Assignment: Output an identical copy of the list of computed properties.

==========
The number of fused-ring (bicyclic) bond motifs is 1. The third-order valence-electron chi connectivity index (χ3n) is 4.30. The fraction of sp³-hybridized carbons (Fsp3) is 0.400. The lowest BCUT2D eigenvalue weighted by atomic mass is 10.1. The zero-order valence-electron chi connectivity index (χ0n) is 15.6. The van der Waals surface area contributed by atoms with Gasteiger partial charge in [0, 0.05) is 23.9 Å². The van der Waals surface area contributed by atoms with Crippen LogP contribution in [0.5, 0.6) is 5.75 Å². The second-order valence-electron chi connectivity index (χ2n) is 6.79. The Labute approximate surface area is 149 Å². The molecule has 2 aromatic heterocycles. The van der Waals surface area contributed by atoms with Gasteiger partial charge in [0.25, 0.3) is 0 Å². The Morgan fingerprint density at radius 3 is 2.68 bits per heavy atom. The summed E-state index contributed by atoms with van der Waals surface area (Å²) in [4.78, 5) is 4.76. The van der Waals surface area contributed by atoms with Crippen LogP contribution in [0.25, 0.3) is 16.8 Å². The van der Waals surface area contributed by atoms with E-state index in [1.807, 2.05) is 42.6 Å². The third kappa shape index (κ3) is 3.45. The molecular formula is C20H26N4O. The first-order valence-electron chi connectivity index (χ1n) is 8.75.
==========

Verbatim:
The number of fused-ring (bicyclic) bond motifs is 1. The third-order valence-electron chi connectivity index (χ3n) is 4.30. The fraction of sp³-hybridized carbons (Fsp3) is 0.400. The lowest BCUT2D eigenvalue weighted by atomic mass is 10.1. The zero-order valence-electron chi connectivity index (χ0n) is 15.6. The van der Waals surface area contributed by atoms with Gasteiger partial charge in [0, 0.05) is 23.9 Å². The van der Waals surface area contributed by atoms with Crippen LogP contribution in [0.5, 0.6) is 5.75 Å². The second-order valence-electron chi connectivity index (χ2n) is 6.79. The Labute approximate surface area is 149 Å². The molecule has 2 aromatic heterocycles. The van der Waals surface area contributed by atoms with Gasteiger partial charge in [0.25, 0.3) is 0 Å². The Morgan fingerprint density at radius 3 is 2.68 bits per heavy atom. The summed E-state index contributed by atoms with van der Waals surface area (Å²) in [4.78, 5) is 4.76. The van der Waals surface area contributed by atoms with Crippen LogP contribution in [0.25, 0.3) is 16.8 Å². The van der Waals surface area contributed by atoms with E-state index in [1.807, 2.05) is 42.6 Å². The third kappa shape index (κ3) is 3.45. The molecular formula is C20H26N4O. The first-order valence-electron chi connectivity index (χ1n) is 8.75.